A high-ranking Dutch FA executive set the cat among the pigeons again, suggesting the throw-in should be replaced by a kick-in, breathing new life into a debate that has raged for over 150 years.
The throw-in has its origins in rugby – illustration from the Deutsche Fotothek collection through Europeana
Imagine a sport without an umbrella organisation in charge of making and updating the rules (or laws) for that sport. More likely than not, each town or city would play according to its own set of rules. Which is exactly the state of affairs in the mid-19th century, when modern sports burst onto the scene and rules for kicking, throwing or carrying balls were very much all over the place. Not that anyone minded. Games were rarely, if ever, played outside of local communities.
Here’s an example. At Barnes, one of the oldest rugby/football clubs in England, one of the rules of play they had in place over 150 years ago went like this: If the ball goes out of play, the side of the player that first touches the ball outside the lines of the field shall be entitled to a free kick. Quite out of sync with our current laws, which provide that a throw-in is awarded to the opponents of the player who last touched the ball when it passed the touchline.
But at Barnes, play did not end when the ball went out of bounds. The first to get the ball in the scramble could keep it. In fact, the audience played an active part by trying to prevent the ball from ending up with a player of the opposite side! The thin white line separating players from audience would repeatedly be crossed.
As there were no mutually agreed upon rules at the time – around 1860 – the distinction between rugby and football as we know it now simply did not exist yet in the United Kingdom. But as these sports grew in popularity, so increased the need for a uniform set of rules. The more clubs want to enter a competition, the greater the importance of all participants agreeing on the rules according to which they will play. Two clubs playing to different rules would most definitely have caused trouble, both on and off the pitch.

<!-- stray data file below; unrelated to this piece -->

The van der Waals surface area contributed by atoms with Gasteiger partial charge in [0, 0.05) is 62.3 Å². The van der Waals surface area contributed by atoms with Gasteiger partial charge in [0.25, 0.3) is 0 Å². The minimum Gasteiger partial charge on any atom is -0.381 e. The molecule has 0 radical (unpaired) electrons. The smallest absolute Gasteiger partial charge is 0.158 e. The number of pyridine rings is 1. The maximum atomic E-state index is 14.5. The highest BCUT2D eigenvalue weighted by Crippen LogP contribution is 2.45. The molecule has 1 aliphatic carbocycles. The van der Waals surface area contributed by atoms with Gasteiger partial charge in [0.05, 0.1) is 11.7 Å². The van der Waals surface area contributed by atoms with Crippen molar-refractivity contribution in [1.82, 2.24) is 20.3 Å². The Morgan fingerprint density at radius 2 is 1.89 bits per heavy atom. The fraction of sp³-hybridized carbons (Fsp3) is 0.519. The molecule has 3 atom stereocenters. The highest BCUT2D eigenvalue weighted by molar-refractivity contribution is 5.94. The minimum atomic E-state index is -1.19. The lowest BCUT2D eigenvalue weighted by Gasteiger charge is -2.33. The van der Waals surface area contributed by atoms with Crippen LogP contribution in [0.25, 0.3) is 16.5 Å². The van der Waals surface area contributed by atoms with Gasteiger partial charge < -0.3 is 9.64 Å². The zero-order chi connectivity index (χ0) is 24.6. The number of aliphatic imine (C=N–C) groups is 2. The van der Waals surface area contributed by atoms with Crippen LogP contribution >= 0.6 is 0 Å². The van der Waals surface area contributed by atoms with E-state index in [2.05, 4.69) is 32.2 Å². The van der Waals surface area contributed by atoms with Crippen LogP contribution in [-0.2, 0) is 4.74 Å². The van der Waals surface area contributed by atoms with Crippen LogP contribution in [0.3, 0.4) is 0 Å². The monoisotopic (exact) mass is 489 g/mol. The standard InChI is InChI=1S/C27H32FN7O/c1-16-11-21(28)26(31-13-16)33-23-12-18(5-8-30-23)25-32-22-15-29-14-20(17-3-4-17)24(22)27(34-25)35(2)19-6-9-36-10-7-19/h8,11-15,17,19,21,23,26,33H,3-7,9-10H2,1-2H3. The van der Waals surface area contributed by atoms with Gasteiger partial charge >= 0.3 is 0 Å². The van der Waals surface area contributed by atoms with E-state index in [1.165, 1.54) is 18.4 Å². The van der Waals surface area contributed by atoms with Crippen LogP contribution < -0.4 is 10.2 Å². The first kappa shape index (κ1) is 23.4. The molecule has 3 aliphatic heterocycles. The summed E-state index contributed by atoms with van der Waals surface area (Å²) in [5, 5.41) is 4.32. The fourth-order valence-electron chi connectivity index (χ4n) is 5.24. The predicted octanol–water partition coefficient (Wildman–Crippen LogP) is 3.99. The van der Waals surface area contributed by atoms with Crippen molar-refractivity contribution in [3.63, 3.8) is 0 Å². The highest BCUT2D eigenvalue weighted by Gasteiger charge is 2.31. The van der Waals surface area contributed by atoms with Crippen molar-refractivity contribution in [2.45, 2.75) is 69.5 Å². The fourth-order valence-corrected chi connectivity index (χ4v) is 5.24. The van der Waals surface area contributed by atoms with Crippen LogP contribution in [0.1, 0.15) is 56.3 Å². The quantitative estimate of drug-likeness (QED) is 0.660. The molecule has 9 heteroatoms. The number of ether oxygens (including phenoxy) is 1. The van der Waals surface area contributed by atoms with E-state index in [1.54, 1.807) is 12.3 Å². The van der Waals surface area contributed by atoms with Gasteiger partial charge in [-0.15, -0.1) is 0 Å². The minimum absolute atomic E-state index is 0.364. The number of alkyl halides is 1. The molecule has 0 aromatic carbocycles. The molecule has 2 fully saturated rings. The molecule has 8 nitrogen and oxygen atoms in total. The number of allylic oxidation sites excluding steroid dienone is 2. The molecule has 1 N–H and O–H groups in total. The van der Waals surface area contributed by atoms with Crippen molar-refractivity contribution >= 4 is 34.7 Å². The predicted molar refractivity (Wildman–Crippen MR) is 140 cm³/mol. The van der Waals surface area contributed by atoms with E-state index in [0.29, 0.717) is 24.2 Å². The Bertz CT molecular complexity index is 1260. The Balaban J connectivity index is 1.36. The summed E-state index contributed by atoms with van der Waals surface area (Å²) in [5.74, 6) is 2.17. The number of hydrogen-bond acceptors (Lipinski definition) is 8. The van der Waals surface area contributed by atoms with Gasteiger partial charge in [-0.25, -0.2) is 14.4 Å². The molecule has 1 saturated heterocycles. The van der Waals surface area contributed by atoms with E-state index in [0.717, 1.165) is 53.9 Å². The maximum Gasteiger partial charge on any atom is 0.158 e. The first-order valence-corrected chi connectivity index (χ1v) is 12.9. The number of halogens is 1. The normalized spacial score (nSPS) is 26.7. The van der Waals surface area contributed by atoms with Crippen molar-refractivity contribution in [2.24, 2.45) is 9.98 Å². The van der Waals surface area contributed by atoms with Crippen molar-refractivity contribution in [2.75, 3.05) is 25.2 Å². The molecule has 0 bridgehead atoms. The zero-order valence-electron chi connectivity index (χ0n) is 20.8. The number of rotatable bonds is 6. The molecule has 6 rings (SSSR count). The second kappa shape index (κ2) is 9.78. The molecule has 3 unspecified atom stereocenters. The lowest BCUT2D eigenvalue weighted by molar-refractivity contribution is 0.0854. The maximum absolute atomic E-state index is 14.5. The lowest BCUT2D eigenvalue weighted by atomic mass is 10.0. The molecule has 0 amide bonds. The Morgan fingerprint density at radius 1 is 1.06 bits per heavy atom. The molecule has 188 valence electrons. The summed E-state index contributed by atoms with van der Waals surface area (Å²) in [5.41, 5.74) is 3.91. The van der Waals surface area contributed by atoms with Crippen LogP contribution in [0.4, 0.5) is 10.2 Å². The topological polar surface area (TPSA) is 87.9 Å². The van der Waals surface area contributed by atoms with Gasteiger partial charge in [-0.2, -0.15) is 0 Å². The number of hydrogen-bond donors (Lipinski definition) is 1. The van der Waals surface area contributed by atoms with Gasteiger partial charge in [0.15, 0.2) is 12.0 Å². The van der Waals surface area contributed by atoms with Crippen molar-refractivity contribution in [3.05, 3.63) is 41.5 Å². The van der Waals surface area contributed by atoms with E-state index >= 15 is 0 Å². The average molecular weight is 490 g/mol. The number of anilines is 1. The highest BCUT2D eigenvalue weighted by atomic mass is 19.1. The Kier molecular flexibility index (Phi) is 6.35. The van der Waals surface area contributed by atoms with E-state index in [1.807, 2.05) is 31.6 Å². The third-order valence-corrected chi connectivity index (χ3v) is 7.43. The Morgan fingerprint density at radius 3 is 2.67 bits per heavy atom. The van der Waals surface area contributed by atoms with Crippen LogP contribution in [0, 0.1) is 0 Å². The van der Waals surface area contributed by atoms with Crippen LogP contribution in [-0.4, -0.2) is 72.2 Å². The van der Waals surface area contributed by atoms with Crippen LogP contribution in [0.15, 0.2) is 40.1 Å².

In 1863, a number of clubs got together and formed the Football Association – the FA – for the very purpose of tackling this issue. They set out to draw up a set of rules they could all agree on and thus regulate the sport which to our modern eyes mostly resembled a mix of football and rugby.
One of the items causing contention at the 1863 meetings to form the FA and agree on a common set of rules was the throw-in. The throw-in was proposed by the clubs that played a game most closely resembling rugby and allowing for more handling of the ball. Modern-day football only allows goalkeepers to handle the ball in their own 18-yard box.
In the end, the throw-in was one of the issues that caused the schism between the proponents of what we now know as football and those of the sport that we now know as rugby. The formation of the FA sealed that deal definitively, as its members would henceforth play football according to the rules (“laws”) established by the FA. The proponents of the rugby-type game seceded and went on to form the Rugby Union.
One of the first 13 laws of the game as set by the FA read that “No player shall carry the ball”, and to emphasise the distinction between the two sports in even stronger terms, the laws also forbade hacking (kicking an adversary intentionally), tripping, and any use of the hands to hold or push an opponent or to pass or throw the ball.
The only exception to the prohibition against handling the ball in football was… the throw-in. Thus, the throw-in is the only rugby-inspired law of the game in 2022 that has survived the 1863 schism between football and rugby.
And now, 159 years later, the Dutch FA are rekindling the debate, even though ultimately they have no say in the matter. After all, responsibility for any changes to the laws of football rests with the International Football Association Board, a body of such conservatism as to pale many a religion. If the idea to replace the throw-in with a kick-in does make it through, the separation of football and rugby will be complete at last.
Translation by Ben van Maaren
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